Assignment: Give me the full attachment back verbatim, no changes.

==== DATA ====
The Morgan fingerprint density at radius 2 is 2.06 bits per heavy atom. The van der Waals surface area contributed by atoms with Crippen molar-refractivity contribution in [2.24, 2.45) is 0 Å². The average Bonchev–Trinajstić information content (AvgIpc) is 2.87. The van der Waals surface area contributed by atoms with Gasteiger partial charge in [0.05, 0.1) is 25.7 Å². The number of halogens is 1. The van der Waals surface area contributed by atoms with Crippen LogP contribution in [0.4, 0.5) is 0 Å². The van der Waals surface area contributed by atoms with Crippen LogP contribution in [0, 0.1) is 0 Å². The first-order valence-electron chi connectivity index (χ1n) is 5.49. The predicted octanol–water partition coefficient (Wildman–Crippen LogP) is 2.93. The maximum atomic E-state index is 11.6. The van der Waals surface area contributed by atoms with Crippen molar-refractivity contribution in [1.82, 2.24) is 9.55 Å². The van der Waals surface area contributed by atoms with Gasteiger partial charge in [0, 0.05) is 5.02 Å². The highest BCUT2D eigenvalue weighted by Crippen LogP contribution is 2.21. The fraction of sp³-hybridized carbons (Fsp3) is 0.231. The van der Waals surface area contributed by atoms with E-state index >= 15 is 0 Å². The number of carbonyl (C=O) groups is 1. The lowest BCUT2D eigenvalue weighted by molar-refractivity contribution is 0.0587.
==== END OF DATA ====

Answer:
The Morgan fingerprint density at radius 2 is 2.06 bits per heavy atom. The van der Waals surface area contributed by atoms with Crippen molar-refractivity contribution in [2.24, 2.45) is 0 Å². The average Bonchev–Trinajstić information content (AvgIpc) is 2.87. The van der Waals surface area contributed by atoms with Gasteiger partial charge in [0.05, 0.1) is 25.7 Å². The number of halogens is 1. The van der Waals surface area contributed by atoms with Crippen LogP contribution in [0.4, 0.5) is 0 Å². The van der Waals surface area contributed by atoms with Crippen LogP contribution in [0, 0.1) is 0 Å². The first-order valence-electron chi connectivity index (χ1n) is 5.49. The predicted octanol–water partition coefficient (Wildman–Crippen LogP) is 2.93. The maximum atomic E-state index is 11.6. The van der Waals surface area contributed by atoms with Crippen molar-refractivity contribution in [1.82, 2.24) is 9.55 Å². The van der Waals surface area contributed by atoms with Gasteiger partial charge in [0, 0.05) is 5.02 Å². The highest BCUT2D eigenvalue weighted by Crippen LogP contribution is 2.21. The fraction of sp³-hybridized carbons (Fsp3) is 0.231. The van der Waals surface area contributed by atoms with E-state index >= 15 is 0 Å². The number of carbonyl (C=O) groups is 1. The lowest BCUT2D eigenvalue weighted by molar-refractivity contribution is 0.0587.